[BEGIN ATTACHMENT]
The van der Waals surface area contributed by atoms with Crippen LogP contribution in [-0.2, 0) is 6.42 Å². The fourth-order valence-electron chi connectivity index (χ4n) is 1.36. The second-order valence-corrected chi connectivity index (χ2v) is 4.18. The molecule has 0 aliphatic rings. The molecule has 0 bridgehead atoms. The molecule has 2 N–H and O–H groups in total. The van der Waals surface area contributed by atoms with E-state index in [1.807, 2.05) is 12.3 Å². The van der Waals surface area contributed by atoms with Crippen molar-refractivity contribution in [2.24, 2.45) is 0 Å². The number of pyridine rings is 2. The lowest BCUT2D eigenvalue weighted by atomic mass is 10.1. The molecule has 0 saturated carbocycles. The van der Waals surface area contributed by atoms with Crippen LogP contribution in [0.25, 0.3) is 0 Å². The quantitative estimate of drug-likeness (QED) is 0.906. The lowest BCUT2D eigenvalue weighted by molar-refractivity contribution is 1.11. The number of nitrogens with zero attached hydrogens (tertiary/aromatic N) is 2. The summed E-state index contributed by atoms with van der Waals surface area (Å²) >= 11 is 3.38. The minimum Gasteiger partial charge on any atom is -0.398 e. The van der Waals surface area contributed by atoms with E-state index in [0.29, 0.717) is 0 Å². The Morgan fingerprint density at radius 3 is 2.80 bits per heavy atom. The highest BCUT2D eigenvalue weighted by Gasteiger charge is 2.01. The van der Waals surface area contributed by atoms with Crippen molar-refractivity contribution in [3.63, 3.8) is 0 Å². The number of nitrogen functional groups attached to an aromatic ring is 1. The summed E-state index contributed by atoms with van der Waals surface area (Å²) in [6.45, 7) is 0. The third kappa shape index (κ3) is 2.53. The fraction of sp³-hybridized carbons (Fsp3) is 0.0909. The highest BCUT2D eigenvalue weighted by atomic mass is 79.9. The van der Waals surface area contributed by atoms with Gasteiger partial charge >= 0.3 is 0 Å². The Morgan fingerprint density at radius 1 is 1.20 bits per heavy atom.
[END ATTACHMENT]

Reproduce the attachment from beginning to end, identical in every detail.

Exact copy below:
The van der Waals surface area contributed by atoms with Crippen LogP contribution in [-0.2, 0) is 6.42 Å². The fourth-order valence-electron chi connectivity index (χ4n) is 1.36. The second-order valence-corrected chi connectivity index (χ2v) is 4.18. The molecule has 0 aliphatic rings. The molecule has 0 bridgehead atoms. The molecule has 2 N–H and O–H groups in total. The van der Waals surface area contributed by atoms with E-state index in [1.807, 2.05) is 12.3 Å². The van der Waals surface area contributed by atoms with Crippen molar-refractivity contribution in [2.24, 2.45) is 0 Å². The number of pyridine rings is 2. The lowest BCUT2D eigenvalue weighted by atomic mass is 10.1. The molecule has 0 saturated carbocycles. The van der Waals surface area contributed by atoms with Crippen LogP contribution in [0.25, 0.3) is 0 Å². The quantitative estimate of drug-likeness (QED) is 0.906. The lowest BCUT2D eigenvalue weighted by molar-refractivity contribution is 1.11. The number of nitrogens with zero attached hydrogens (tertiary/aromatic N) is 2. The summed E-state index contributed by atoms with van der Waals surface area (Å²) >= 11 is 3.38. The minimum Gasteiger partial charge on any atom is -0.398 e. The van der Waals surface area contributed by atoms with E-state index in [0.29, 0.717) is 0 Å². The Morgan fingerprint density at radius 3 is 2.80 bits per heavy atom. The highest BCUT2D eigenvalue weighted by Gasteiger charge is 2.01. The van der Waals surface area contributed by atoms with Crippen molar-refractivity contribution in [3.63, 3.8) is 0 Å². The number of nitrogen functional groups attached to an aromatic ring is 1. The summed E-state index contributed by atoms with van der Waals surface area (Å²) in [6.45, 7) is 0. The third kappa shape index (κ3) is 2.53. The fraction of sp³-hybridized carbons (Fsp3) is 0.0909. The highest BCUT2D eigenvalue weighted by atomic mass is 79.9. The van der Waals surface area contributed by atoms with Gasteiger partial charge >= 0.3 is 0 Å². The Morgan fingerprint density at radius 1 is 1.20 bits per heavy atom.